A two channel power amp (such as one used for stereo amplification or mono bi-amping) is two power amps in one box. Each power amp will have its own output with two connectors, one positive and one negative. On an amp with five-way lugs, banana plugs or similar outputs, it may look something like this:
[+] [-] [-] [+]
A single four-pole SpeakOn cable can carry both signals to a bi-amp capable cabinet with just one cable. Usually the two amps in a two-channel amp have the same rated output power. So, for example, you might have two channels that can put out 200 Watts RMS each into a certain impedance.
What bridged mono mode allows is using both power amps to drive a single load, which gives you approximately double the power of using just one amp. So in the above example, while "stereo" mode is two 200 Watt channels, bridged mono mode turns that into a single channel that can put about about 400 Watts RMS. In practice it's usually a bit less than the sum of the channels, maybe something like 380 Watts in this case.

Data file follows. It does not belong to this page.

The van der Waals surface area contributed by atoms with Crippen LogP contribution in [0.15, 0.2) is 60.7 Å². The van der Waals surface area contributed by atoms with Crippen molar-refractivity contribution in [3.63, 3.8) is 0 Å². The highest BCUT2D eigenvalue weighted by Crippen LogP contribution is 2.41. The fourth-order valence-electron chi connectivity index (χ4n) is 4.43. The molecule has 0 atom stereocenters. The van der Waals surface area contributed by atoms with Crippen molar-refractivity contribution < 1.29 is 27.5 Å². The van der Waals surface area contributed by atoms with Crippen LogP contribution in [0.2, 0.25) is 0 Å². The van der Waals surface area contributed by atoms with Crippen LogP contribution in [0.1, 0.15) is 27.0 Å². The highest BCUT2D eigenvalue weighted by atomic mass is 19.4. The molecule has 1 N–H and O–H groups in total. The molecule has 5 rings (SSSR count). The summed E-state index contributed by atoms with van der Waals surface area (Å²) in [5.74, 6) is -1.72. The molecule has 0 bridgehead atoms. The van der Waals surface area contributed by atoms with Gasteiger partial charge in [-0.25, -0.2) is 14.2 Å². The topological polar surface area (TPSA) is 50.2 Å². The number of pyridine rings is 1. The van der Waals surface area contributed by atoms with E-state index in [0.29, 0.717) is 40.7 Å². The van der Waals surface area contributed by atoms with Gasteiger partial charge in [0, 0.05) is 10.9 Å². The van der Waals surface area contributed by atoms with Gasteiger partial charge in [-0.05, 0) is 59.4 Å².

The way it does that is by connecting the amps together in series internally. The labeling on the outputs doesn't change, but if it could it might change to this:
[-] ==== [+]
==== indicates the internal connection between the two poles. So where before there were two pairs of positive and negative connectors, now there is a single positive connection and a single negative one, and also two connectors that should not be connected to at all. They are internally connected to each other.
When wiring using banana plugs or spade lugs or something like that, you can just manually connect the wire ends to the correct terminals. With a SpeakOn cable, you can't change the internal wiring of the connector on the fly, so you have to use a cable that has been wired correctly internally. If you use a four-conductor cable, you risk the two connectors that should be connected to anything getting connected to something. That would be bad. So a two-conductor cable is the safe option.